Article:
Here is my contribution to this article, published on UPJOURNEY
When someone close to you is experiencing grief, it is natural to want to jump in and fix it for them. Watching someone suffer naturally brings up discomfort in ourselves.
You just want to make it better for them, make the suffering go away. You might avoid talking about the subject of their grief, for fear of not knowing what to say.
You might be compelled to tell them something like, “You have an angel in heaven, now,” or “You need to move on. Try and stay busy.”
But, look at this avoidance and these statements carefully and you can see the real message behind them; a well-intentioned response can say to a grieving person, “You shouldn’t be feeling this way.”
Don’t try to fix their pain
It is a hard reality for all of us to accept that there are things in this world that are terribly painful, things that happen to us and our loved ones that we can’t control and cause so much anguish. And, this is the truth; inherent in life is the fact that we will all experience tragedy.
With the loss, we experience grief. This is just the way it is- sadness is a natural response to losing something that we care about or that gave us a sense of safety. So, when talking to someone who is grieving, don’t try to fix their pain. It won’t work, and it will make them feel even more alone.
Their grief just needs to live in them for a while, no matter how uncomfortable it may be for them and for you. Many experts agree that trying to push grief away is actually a cause of depression; fully experiencing grief is the only way for it to pass and make meaning of the loss.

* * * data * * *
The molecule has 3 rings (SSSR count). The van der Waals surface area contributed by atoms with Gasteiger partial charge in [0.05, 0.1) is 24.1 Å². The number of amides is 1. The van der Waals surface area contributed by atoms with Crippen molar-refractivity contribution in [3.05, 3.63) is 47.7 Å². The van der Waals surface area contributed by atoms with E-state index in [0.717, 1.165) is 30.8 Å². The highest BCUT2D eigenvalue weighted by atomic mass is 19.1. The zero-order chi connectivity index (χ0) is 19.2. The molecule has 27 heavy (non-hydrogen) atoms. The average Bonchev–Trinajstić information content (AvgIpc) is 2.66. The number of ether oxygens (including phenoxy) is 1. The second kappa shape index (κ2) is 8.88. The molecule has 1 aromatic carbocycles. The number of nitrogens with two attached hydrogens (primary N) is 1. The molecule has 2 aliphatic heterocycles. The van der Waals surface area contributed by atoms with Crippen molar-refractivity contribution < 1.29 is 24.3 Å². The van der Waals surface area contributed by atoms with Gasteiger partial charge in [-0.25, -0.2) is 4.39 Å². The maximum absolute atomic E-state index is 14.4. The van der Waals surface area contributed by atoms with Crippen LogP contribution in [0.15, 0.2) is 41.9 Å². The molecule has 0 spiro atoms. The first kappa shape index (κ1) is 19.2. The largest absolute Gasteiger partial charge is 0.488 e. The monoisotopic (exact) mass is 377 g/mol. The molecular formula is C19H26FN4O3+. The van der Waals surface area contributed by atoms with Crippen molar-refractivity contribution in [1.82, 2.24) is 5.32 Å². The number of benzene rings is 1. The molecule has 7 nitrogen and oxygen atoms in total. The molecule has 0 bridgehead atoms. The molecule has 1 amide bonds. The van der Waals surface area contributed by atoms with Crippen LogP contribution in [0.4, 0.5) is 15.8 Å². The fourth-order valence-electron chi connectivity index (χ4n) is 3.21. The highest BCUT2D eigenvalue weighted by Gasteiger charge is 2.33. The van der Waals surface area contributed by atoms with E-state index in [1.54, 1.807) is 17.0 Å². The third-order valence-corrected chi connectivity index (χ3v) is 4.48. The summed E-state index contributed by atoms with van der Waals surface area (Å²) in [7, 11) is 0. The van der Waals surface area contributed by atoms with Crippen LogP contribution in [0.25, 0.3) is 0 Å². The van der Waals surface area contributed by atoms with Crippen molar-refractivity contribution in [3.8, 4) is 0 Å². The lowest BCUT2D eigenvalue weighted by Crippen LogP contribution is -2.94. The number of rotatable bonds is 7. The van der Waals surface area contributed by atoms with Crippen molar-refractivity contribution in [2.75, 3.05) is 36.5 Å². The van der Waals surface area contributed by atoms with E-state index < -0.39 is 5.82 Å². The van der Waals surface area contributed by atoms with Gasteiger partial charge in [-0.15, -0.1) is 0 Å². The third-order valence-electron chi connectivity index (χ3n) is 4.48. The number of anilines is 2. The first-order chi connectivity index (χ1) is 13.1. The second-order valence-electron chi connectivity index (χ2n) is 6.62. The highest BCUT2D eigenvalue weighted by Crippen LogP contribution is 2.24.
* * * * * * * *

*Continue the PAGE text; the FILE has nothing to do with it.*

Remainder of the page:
Be with them
Your task is not to make a grieving person feel better, but less isolated in their experience. This person may feel that they are in a sinking boat. Get in the boat, sink with them.
Try saying something like, “It’s ok not to be ok,” “You can cry with me- I am here,” “Tell me about them. I want to hear everything,” or, “Sometimes with grief, there are no words. I can just sit here beside you.”
Responses like these acknowledge that grief is a natural human emotion, convey that you accept this person’s experience the way it is, and show them that you are present when they need you. This is what a grieving person needs to hear.
Of course, responding in this way takes a lot of courage on your part. You have to learn to sit in another’s grief and with your own uncertainty. You have to move from the illusion that you can provide a solution to the truth that you can’t do a thing to stop the grief.
This is an incredibly challenging job, and yet the only way to truly help. When another’s heart is broken, let them have yours. It’s the hardest thing to do, and all you need to do.
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